Every copywriter knows what it’s like to have their work ripped to shreds by a client like a wolf on an injured bison. And it’s only natural to feel a bit defensive, especially when it’s your creativity – your bread and butter – that’s been called into question.
I’ve been in this game for over a decade and I still get secretly miffed when people mark up a myriad of changes, when I’m told my stuff’s completely off-brief, or that it’s “banal” (only last week). But I try not to let it show. Although it takes a bit of practice.
So whether it’s your concept idea, your first draft, your fifth draft or your final version that has been pooh-poohed, here’s how you can transform everything that’s bad about rejection into a force for good.
Don’t take it personally
The world would be a pretty weird place if everybody liked the same things. Even stranger if everybody got things right at the first attempt. So you need to accept that not everything you write is going to instantly strike a chord with every client. And as long as they’re not calling you a fat waste of space, don’t see it as a personal attack.
It’s not a fact that your copy is bad, it’s just their opinion. It’s their opinion on whether you’ve solved the problem, rather than if you’re capable of solving it. So when the killer slogan that you spent two hours perfecting gets slated, it’s probably still a good idea, but just not to the client’s taste.
Take a breather
Wherever possible, don’t respond to any negative feedback immediately. You should always reply to a client with your head, even though it’s your heart that will have received the biggest body-blow. So you should take at least a few minutes to consider a professional response, especially if your critique has been anything but.
This is easy to do if you’re working remotely, but if you’ve taken a face-to-face pasting, simply remain calm and try to look as enthusiastic as possible. Thank them for their feedback, ask what improvements are needed and always remember that editing is just a part of the process.
Put yourself in the client’s shoes
While your work is being judged, remember that your client will probably be judged on what you’ve written too. So it’s likely they’ll want to tweak a few things and ensure it’s word perfect (even when 90% of changes detract from what you were trying to achieve). And many times, clients make subjective changes for the sake of it, simply to put their stamp on something.
If you’re writing for a business owner whose livelihood depends on the success of what you’re working on, it’s even more important to see things from their perspective. And when they think a word, sentence or idea doesn’t quite fit, they’re being picky because it directly affects them financially. So show a little empathy even when you want to scream.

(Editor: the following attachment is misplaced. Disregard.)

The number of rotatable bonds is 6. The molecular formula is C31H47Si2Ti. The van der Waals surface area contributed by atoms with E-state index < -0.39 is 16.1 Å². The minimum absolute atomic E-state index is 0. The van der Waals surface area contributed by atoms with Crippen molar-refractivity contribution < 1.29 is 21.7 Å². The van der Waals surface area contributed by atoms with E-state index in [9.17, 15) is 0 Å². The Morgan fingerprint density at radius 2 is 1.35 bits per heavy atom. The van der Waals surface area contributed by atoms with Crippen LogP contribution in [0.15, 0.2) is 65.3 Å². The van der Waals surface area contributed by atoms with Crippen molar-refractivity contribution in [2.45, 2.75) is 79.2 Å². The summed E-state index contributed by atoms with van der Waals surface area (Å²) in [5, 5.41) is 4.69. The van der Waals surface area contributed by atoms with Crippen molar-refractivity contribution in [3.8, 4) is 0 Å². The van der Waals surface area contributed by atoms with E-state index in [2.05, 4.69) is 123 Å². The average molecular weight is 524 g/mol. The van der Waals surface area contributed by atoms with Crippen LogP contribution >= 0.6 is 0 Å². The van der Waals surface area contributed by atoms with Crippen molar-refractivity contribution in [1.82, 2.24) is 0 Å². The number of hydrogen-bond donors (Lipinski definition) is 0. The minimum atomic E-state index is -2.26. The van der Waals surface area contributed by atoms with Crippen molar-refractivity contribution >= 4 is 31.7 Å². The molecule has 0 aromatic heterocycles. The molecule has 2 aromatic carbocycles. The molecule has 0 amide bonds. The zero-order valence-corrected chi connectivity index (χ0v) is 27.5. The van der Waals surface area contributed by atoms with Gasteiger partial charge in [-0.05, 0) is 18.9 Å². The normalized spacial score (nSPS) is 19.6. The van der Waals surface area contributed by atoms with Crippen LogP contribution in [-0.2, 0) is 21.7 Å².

See it as a chance to demonstrate your skills
Okay, they didn’t like what you’ve written this time. So this is your golden opportunity to turn around a jaw-dropping second draft in double quick time. Being able to tailor your style, tone and vocabulary at speed shows what a talented copywriter you really are.
Asking for their in-depth feedback on a rejected piece also shows you’re keen to get it right for them. So when they say “it’s just not what we were after”, ask them specifics about what’s not working, and where, and don’t begin writing until you’re absolutely clear what needs to change.
Know that it’ll benefit the way you write long term
I’m not getting all philosophical on you, but I’m a firm believer in whatever happens to you in life – good or bad – teaches you a lesson. This is amplified when you work. When my writing is criticised, I don’t dwell or mope (for too long), but see it as a challenge to make it better. And to learn from whatever mistakes I may have made so I make them less frequently in future.
Sometimes you’ve made no mistakes at all; the client is just awkward. But even so, I always question myself: Did I challenge the brief enough? Should I have asked more questions? Could I have worded this better? Should I have done more research? And if the answer to any of them is yes, I know what I need to do to improve the way I work.
Remember that no ideas are wasted
You should never throw anything away. Even if a client hates what you’ve done, seething with rage, spittle and bile as they tear your copy to pieces, it might still come in useful another day, on another job, for another brand. Not word-for-word, but certainly the concept.
In addition to the final document I send to a client, I keep a “development” file, showing the slogans and sentences that poured out of my head as I thought them. Like when you get marks for showing your working out in maths, seeing your ideas go from blank page to polished piece of work could come in handy on future jobs, where something great you’ve already written could be recycled and put to better use.
And if you’re proud of something you’ve done that eventually gets shelved, there’s no reason it can’t still go in your portfolio. On some press adverts I wrote a while ago, the client went with my safe option, whereas I preferred the other two. But I’ve still included all three concepts in my portfolio.
So that’s all there is to it, for me anyway. Do you have any other tips for dealing with criticism? How about praise? Do you find it easy or difficult to take compliments on a job well done? Get involved and leave a comment.